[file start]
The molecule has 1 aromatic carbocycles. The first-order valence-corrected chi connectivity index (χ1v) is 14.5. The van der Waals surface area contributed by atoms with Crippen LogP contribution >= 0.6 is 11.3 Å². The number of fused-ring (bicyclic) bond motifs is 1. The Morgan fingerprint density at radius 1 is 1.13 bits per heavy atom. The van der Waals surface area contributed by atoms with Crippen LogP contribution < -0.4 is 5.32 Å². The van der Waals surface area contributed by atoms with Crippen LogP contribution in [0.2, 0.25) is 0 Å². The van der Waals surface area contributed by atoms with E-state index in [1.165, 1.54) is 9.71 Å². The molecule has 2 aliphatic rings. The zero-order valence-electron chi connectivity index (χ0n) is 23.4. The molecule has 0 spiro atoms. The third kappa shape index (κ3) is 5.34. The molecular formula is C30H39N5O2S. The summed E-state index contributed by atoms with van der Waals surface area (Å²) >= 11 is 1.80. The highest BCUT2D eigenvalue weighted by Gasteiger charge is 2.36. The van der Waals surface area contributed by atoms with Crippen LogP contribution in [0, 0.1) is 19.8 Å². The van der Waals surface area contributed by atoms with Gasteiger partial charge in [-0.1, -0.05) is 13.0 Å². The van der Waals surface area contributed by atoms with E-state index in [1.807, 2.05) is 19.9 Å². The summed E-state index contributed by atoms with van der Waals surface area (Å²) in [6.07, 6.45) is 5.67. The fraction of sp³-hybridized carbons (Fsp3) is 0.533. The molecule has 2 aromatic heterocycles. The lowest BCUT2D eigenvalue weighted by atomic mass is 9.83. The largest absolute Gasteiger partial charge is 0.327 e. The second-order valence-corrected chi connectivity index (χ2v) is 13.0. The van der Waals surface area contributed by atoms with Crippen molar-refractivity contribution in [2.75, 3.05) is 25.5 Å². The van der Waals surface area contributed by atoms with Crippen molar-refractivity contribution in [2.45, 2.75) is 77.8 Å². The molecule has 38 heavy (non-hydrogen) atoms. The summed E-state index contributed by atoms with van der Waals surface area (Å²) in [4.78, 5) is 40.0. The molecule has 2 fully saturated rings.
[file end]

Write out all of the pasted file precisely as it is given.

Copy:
The molecule has 1 aromatic carbocycles. The first-order valence-corrected chi connectivity index (χ1v) is 14.5. The van der Waals surface area contributed by atoms with Crippen LogP contribution >= 0.6 is 11.3 Å². The number of fused-ring (bicyclic) bond motifs is 1. The Morgan fingerprint density at radius 1 is 1.13 bits per heavy atom. The van der Waals surface area contributed by atoms with Crippen LogP contribution < -0.4 is 5.32 Å². The van der Waals surface area contributed by atoms with Crippen LogP contribution in [0.2, 0.25) is 0 Å². The van der Waals surface area contributed by atoms with E-state index in [1.165, 1.54) is 9.71 Å². The molecule has 2 aliphatic rings. The zero-order valence-electron chi connectivity index (χ0n) is 23.4. The molecule has 0 spiro atoms. The third kappa shape index (κ3) is 5.34. The molecular formula is C30H39N5O2S. The summed E-state index contributed by atoms with van der Waals surface area (Å²) >= 11 is 1.80. The highest BCUT2D eigenvalue weighted by Gasteiger charge is 2.36. The van der Waals surface area contributed by atoms with Crippen LogP contribution in [0, 0.1) is 19.8 Å². The van der Waals surface area contributed by atoms with Gasteiger partial charge in [-0.1, -0.05) is 13.0 Å². The van der Waals surface area contributed by atoms with E-state index in [1.807, 2.05) is 19.9 Å². The summed E-state index contributed by atoms with van der Waals surface area (Å²) in [6.07, 6.45) is 5.67. The fraction of sp³-hybridized carbons (Fsp3) is 0.533. The molecule has 2 aromatic heterocycles. The lowest BCUT2D eigenvalue weighted by atomic mass is 9.83. The largest absolute Gasteiger partial charge is 0.327 e. The second-order valence-corrected chi connectivity index (χ2v) is 13.0. The van der Waals surface area contributed by atoms with Crippen molar-refractivity contribution in [2.75, 3.05) is 25.5 Å². The van der Waals surface area contributed by atoms with Crippen molar-refractivity contribution in [2.45, 2.75) is 77.8 Å². The molecule has 38 heavy (non-hydrogen) atoms. The summed E-state index contributed by atoms with van der Waals surface area (Å²) in [4.78, 5) is 40.0. The molecule has 2 fully saturated rings.